Jerome Bruner(1915 - )
Notedfor: the “Cognitive Revolution,” the “new look” inperception; “A Study of Thinking”; research on children’s cognitivedevelopment and its application to education; the role of narrativein psychology and law.
“Any subject canbe taught in effectively in some intellectually honest form to anychild at any stage of development.” – from The Process ofEducation
JeromeBruner was a leader of theCognitive Revolution (pdf)that ended the reign of behaviorismin American psychological research and put cognition at the centerof the field. He received his Ph.D. from Harvard in 1941, andreturned to lecture at Harvard in 1945, after serving in the U.S.Army’s Intelligence Corps. By 1952 Bruner was a fullProfessor the Department of Social Relations. In 1960 heco-founded the interdisciplinary, iconoclastic Center for CognitiveStudies at Harvard, serving with George Miller as co-director,until he departed the university in 1972 to take a position atOxford University.
In thecourse of his three decades at Harvard, Bruner published works onperceptual organization, cognition, and learning theory, all ofwhich departed dramatically from the deliberate mind-blindness ofbehaviorism, by emphasizing the importance of strategies and mentalrepresentations in the processing of real-worldphenomena. His seminal 1956 book, A Study of Thinking(co-written with Jacqueline Goodnow and George Austin), reportedresults from a series of studies investigating concept formation.Bruner et al.’s concept formation tasks have been used in countlessstudies by subsequent researchers.
Equallyinfluential were Bruner’s investigations of children’s cognitivedevelopment. He proposed a 3-tiered system of internalrepresentations: enactive (action-based), iconic (image-based), andsymbolic (language-based).
Bruneralso postulated that internal representations could be combined toproduce different types of thought. His theory differentiatedbetween “narrative thought” (temporally/causally sequential,focused on details and action) and “paradigmatic thought”(mentalcategorization by recognizing abstract, systematic similarities ofunrelated phenomena). Bruner’s theory of cognitive development wasdistinct from other stage-based theories of cognition, as it heldthat even young children can learn difficult concepts withappropriate instructional support, and it readily lent itself topractical educational applications, which Bruner himself helped todesign and implement.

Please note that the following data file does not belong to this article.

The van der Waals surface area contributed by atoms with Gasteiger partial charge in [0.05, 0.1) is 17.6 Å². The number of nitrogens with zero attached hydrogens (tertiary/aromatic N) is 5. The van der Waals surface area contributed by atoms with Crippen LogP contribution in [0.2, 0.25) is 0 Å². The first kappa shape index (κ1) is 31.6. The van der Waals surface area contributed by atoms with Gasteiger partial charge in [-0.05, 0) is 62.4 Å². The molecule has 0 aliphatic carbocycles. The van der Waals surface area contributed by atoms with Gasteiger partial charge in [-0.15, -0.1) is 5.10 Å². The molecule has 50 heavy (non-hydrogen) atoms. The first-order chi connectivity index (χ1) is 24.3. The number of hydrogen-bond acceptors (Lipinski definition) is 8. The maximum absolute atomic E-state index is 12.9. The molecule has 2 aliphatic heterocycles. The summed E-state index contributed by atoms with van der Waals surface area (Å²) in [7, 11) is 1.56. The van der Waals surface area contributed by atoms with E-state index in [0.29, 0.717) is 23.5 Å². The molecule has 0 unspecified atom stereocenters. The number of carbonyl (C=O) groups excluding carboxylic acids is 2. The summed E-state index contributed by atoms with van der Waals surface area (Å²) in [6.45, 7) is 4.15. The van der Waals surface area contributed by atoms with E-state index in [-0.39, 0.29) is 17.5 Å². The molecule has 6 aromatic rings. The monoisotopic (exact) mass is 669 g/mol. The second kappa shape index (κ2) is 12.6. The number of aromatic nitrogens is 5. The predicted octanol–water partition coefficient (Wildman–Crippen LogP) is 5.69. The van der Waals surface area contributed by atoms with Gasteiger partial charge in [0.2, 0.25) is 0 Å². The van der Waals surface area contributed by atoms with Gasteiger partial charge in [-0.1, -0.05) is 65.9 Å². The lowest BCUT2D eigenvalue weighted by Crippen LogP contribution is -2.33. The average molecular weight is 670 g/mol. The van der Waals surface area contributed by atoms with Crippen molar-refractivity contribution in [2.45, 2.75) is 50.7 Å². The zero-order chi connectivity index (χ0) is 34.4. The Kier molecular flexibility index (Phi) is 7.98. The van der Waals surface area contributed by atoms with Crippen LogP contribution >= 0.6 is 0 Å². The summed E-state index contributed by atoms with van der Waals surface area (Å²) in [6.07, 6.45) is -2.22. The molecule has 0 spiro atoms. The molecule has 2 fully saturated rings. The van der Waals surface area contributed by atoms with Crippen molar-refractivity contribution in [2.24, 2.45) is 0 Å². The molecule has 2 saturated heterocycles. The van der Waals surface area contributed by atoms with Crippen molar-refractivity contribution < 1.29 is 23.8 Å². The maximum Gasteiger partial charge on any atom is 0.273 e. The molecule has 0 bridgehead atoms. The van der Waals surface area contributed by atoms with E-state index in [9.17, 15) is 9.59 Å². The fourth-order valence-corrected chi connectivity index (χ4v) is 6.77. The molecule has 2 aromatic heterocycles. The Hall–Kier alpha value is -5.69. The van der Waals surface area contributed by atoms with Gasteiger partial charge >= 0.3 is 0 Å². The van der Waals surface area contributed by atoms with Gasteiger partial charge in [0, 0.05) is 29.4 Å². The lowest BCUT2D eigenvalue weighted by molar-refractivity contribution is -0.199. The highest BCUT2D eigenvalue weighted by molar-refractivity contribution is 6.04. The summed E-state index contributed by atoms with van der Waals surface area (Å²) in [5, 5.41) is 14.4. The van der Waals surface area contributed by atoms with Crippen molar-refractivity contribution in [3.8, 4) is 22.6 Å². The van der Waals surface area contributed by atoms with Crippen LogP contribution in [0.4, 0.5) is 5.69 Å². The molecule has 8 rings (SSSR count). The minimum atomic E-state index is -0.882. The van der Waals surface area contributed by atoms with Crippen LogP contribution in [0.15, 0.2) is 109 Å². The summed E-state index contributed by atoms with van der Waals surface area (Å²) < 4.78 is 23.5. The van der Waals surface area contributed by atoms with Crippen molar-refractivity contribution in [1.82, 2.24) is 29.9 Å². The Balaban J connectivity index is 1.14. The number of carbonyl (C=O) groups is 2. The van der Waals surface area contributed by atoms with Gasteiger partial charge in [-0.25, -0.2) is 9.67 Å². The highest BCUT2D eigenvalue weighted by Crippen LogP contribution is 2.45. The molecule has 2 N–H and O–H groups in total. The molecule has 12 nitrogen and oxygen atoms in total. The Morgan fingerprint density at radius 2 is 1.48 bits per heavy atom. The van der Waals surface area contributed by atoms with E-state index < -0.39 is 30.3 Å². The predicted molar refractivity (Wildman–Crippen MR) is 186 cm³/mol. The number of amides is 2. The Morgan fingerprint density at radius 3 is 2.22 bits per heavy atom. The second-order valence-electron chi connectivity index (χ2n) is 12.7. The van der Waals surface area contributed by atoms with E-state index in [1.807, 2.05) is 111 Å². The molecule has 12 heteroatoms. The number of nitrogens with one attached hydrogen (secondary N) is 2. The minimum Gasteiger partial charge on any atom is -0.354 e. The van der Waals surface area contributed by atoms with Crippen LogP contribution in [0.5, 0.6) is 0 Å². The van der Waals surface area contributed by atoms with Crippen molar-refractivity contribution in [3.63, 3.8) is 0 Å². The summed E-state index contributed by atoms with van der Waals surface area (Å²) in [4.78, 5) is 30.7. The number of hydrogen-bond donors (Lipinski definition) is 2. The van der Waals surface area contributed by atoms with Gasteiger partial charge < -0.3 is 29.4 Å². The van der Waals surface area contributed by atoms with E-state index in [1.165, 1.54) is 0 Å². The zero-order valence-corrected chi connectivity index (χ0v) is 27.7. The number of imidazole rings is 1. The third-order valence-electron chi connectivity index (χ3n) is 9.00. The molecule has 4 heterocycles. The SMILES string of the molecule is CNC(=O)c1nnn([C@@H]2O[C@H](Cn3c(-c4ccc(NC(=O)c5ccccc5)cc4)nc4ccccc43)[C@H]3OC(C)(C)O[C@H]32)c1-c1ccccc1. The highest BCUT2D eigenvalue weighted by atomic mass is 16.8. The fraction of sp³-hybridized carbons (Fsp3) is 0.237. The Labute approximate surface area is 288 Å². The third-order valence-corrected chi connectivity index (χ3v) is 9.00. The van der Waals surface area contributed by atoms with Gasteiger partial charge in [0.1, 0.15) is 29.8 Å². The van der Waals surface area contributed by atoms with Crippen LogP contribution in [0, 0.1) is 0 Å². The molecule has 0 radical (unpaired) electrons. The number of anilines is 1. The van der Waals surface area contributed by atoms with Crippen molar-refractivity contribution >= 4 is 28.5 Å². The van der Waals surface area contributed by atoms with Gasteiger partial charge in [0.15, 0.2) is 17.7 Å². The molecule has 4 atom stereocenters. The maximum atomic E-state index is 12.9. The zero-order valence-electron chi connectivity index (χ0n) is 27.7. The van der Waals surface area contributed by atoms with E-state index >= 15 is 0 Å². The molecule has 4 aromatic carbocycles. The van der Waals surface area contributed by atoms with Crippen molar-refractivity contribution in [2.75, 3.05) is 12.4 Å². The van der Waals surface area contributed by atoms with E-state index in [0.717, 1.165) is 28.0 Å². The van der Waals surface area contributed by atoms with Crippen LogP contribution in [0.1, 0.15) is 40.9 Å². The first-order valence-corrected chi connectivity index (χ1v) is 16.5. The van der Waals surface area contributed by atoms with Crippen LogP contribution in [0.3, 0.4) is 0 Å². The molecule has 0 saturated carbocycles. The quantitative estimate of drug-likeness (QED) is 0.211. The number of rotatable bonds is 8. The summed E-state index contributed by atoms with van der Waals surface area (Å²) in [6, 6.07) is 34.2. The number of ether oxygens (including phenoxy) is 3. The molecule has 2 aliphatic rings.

Bruner’sexplorations of learning and cognitive development have changed thefield, and his enthusiastic support of cross-disciplinary researchfostered the work of many colleagues and students. Accordingto his colleague Roger Brown, “Bruner had the gift of providingrare intellectual stimulus, but also the rarer gift of givingcolleagues the sense that problems of great antiquity were on theverge of solution by the group there assembled that veryafternoon.”
JeromeBruner is listed at number 28 on the American PsychologicalAssociation’s list of the 100 most eminent psychologists of the20th century.
Bruner,J.S. & Goodman, C.C. (1947). Value and need as organizingfactors in perception. Journal of Abnormal and Social Psychology,42, 33-44
Cohen-Cole, J.(2007). Instituting the science of mind: intellectual economies anddisciplinary exchange at Harvard’s Center for CognitiveStudies. British Journal of the History of Science 40(4), pp.567-597.
Eminentpsychologists of the 20th century. (July/August, 2002).Monitor on Psychology, 33(7), p.29.www.psychspace.com心理学空间网